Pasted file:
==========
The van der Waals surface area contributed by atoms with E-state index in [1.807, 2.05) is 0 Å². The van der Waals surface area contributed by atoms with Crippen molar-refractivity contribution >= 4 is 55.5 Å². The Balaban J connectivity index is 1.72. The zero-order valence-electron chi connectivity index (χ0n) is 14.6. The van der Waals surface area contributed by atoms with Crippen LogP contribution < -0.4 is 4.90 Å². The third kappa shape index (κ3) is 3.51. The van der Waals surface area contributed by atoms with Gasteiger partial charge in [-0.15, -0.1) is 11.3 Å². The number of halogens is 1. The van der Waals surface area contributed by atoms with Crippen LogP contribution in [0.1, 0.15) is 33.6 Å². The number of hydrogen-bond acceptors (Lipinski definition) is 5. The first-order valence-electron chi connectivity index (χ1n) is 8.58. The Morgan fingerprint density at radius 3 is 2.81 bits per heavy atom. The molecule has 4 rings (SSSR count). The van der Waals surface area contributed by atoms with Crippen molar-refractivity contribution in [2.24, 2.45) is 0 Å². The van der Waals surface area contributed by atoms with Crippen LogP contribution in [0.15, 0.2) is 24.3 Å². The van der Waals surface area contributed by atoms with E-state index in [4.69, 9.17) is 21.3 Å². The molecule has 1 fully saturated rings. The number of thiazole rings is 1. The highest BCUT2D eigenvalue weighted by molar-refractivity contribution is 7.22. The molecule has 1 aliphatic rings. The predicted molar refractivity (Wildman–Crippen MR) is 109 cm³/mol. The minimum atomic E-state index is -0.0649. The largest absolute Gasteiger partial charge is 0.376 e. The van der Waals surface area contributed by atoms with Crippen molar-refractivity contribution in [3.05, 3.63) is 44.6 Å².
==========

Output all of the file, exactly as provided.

The van der Waals surface area contributed by atoms with E-state index in [1.807, 2.05) is 0 Å². The van der Waals surface area contributed by atoms with Crippen molar-refractivity contribution >= 4 is 55.5 Å². The Balaban J connectivity index is 1.72. The zero-order valence-electron chi connectivity index (χ0n) is 14.6. The van der Waals surface area contributed by atoms with Crippen LogP contribution < -0.4 is 4.90 Å². The third kappa shape index (κ3) is 3.51. The van der Waals surface area contributed by atoms with Gasteiger partial charge in [-0.15, -0.1) is 11.3 Å². The number of halogens is 1. The van der Waals surface area contributed by atoms with Crippen LogP contribution in [0.1, 0.15) is 33.6 Å². The number of hydrogen-bond acceptors (Lipinski definition) is 5. The first-order valence-electron chi connectivity index (χ1n) is 8.58. The Morgan fingerprint density at radius 3 is 2.81 bits per heavy atom. The molecule has 4 rings (SSSR count). The van der Waals surface area contributed by atoms with Crippen molar-refractivity contribution in [2.24, 2.45) is 0 Å². The van der Waals surface area contributed by atoms with Crippen LogP contribution in [0.15, 0.2) is 24.3 Å². The van der Waals surface area contributed by atoms with E-state index in [4.69, 9.17) is 21.3 Å². The molecule has 1 fully saturated rings. The number of thiazole rings is 1. The highest BCUT2D eigenvalue weighted by molar-refractivity contribution is 7.22. The molecule has 1 aliphatic rings. The predicted molar refractivity (Wildman–Crippen MR) is 109 cm³/mol. The minimum atomic E-state index is -0.0649. The largest absolute Gasteiger partial charge is 0.376 e. The van der Waals surface area contributed by atoms with Crippen molar-refractivity contribution in [3.05, 3.63) is 44.6 Å².